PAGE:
A Taste of Hunger is a luscious production that lures viewers in through its well-crafted visual aesthetic and two brilliant central performances.
A Taste of Hunger is unlike most foodie dramas, borrowing techniques commonly used for thrillers and action films. Christoffer Boe’s latest feature is the most intense film about ambitious chefs to date. Just as a chef seeks to create a balance of taste, visuals, and scents in their cooking, Boe emulates that with his film. A Taste of Hunger is a luscious production that lures viewers in through its well-crafted visual aesthetic, its sweeping epic score, and two brilliant central performances.
A Danish power couple, Maggie (Katrine Greis-Rosenthal) and Carsten (Nikolaj Coster-Waldau), run a popular restaurant in Copenhagen. The two are intensely drawn to their work as chefs and as lifetime foodies. The couple is willing to sacrifice everything to achieve their dream of getting the coveted Michelin star. However, internal and external drama threatens to prevent the two from reaching their goals, and ultimately, disrupt their pursuit of perfection.
As someone who loves to eat, but does not necessarily eat gourmet, A Taste of Hunger was truly a trying time. Some of the meals pictured with exquisite lighting and framing by cinematographer Manuel Alberto Claro looked downright inedible, but the ones that did catch the eye brought upon an unrequited love. Watching people cook or bake brilliant yet odd-looking food is difficult because humanity has not managed to advance to a stage in technology where one can reach through the screen and grab a plate to try. So, the title of the film is, in many ways, very apt for this viewing experience.
The film is, on one hand, a drama about two overly ambitious and passionate chefs trying to achieve a coveted level of success. On the other hand, it is a drama about a marriage put to the test after career takes center stage. The framing and execution are as complicated as the cooking itself. Director Christoffer Boe opts for a distinct color palette and filming technique that is reminiscent of psychological thrillers or intense action dramas. Each frame is infused with a sense of excitement and dread as Maggie and Carsten barrel towards uncertain territories. Anyone who has ever given Gordon Ramsey’s cooking show a glance might be under the assumption that the culinary world is rather cutthroat and thoroughly demanding, and A Taste of Hunger doubles down on that perception.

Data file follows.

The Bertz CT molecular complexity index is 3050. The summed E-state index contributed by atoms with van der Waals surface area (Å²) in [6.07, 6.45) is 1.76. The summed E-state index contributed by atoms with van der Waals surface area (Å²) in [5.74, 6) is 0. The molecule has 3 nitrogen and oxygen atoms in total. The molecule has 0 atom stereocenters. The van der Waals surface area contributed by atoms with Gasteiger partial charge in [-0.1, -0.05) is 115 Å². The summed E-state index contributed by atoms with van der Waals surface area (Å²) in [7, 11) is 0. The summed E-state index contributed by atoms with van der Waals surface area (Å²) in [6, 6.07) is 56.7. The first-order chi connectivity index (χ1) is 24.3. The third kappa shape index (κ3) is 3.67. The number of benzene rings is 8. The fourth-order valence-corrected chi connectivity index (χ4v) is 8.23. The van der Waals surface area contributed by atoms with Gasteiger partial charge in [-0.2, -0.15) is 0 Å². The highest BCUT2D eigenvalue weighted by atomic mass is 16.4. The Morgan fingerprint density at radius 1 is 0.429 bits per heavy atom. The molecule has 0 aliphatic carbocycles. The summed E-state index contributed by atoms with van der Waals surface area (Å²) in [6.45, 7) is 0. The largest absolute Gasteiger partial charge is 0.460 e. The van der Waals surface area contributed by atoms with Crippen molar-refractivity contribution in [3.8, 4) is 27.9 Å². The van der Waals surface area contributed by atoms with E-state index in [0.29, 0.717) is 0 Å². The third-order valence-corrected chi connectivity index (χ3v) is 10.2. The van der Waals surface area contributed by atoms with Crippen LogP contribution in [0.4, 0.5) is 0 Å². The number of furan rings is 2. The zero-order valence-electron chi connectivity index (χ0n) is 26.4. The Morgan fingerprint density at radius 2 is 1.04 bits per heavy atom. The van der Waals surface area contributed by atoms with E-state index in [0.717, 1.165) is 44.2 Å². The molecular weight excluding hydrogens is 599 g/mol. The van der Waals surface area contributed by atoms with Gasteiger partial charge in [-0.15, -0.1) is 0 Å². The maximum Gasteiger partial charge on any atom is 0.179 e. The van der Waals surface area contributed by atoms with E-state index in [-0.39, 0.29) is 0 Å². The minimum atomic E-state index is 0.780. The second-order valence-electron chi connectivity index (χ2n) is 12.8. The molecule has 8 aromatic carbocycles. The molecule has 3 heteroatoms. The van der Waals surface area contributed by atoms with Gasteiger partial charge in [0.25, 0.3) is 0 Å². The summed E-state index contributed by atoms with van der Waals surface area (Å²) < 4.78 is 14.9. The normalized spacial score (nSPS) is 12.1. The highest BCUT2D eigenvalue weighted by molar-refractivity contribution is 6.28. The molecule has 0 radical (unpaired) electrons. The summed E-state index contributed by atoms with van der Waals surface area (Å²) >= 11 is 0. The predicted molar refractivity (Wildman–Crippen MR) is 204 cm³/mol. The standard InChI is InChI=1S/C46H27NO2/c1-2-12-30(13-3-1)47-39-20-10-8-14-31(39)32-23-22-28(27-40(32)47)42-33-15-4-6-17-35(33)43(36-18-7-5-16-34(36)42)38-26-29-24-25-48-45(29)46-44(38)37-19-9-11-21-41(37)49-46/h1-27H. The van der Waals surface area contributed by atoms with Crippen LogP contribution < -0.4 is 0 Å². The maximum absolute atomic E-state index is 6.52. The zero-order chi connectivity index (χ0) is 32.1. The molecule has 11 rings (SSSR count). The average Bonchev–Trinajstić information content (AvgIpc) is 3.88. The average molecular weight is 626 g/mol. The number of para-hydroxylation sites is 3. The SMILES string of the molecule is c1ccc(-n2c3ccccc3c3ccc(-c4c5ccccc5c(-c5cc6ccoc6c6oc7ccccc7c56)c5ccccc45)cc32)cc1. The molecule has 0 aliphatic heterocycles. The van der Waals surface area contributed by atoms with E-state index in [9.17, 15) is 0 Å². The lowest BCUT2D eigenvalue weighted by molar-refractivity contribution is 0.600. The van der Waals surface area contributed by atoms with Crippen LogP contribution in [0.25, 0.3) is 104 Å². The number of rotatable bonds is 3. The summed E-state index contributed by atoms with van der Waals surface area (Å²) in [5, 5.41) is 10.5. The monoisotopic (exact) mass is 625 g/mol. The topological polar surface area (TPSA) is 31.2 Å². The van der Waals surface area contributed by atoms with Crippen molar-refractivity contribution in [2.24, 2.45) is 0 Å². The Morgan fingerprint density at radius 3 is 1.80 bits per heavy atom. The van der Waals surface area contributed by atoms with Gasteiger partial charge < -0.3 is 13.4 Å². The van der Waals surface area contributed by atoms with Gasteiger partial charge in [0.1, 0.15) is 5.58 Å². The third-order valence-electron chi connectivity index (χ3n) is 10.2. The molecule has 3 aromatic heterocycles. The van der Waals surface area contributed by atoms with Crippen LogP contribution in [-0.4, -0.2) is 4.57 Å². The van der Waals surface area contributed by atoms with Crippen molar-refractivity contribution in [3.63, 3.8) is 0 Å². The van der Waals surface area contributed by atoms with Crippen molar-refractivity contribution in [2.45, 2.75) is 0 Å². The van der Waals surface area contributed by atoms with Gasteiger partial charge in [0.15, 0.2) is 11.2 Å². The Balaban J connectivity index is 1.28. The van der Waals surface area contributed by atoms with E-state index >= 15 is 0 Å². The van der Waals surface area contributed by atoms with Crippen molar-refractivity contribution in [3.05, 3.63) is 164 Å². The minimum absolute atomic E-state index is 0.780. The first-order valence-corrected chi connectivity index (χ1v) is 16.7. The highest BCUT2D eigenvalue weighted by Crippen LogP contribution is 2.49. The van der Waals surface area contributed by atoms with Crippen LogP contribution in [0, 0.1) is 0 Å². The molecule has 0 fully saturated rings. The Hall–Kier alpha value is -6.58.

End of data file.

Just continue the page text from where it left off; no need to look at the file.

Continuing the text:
However, the culinary world is merely a catalyst for this drama about a power couple and their marriage. While exploring a complicated marriage onscreen is not new, the backdrop adds to the intensity of the conflict between Maggie and Carsten. Boe and co-writer Tobias Lindholm bring a level of care and attention that echoes the protagonist’s pursuit for perfection and excellence. They weave a story that is always engaging to the senses. Mikkel Maltha and Anthony Lledo’s score is that integral final touch that brings all of the elements together. As A Taste of Hunger reaches its conclusion, one will either find themselves stuffed and satisfied or hungry for more.
Katrine Greis-Rosenthal and Nikolaj Coster-Waldau are brilliant in their respective roles. Each is bringing different, but complementary, energies to their characters. Carsten is a perfectionist and utterly devoted to his work, to the point where he cannot differentiate his work kitchen from his home kitchen. Meanwhile, Maggie appears to have a better work-life balance, but her husband’s volatile nature is matched with her own unfortunate traits. In a scene with family and friends, Maggie and Carsten are asked, “How do you avoid killing each other?” It’s a question that must be an intentional nod to the crux of the drama.
Boe’s writing expertly navigates this question through the writing in the film. However, it is Greis-Rosenthal and Coster-Waldau’s performances that chew up this question. You can see the joy and thrill that comes from this pairing, but the things that might make them perfect for each other could easily be their downfall. As Boe and Lindholm craft a narrative about the severity of the pursuit of perfection in the culinary world, they bring together a highly intense personal drama about a couple who has their marriage tested because of it. Seemingly unrelated to the culinary world — a neglectful spouse, infidelity, and the usual marital problems — adds to the rich text of perfectionists challenged on the job. The film is truly a feast for the eyes and ears. Bon appétit — or, as the Danish would say, Nyd din mad!
A Taste of Hunger released in theaters and on demand Friday, January 28. It is 100 minutes long and is not rated.
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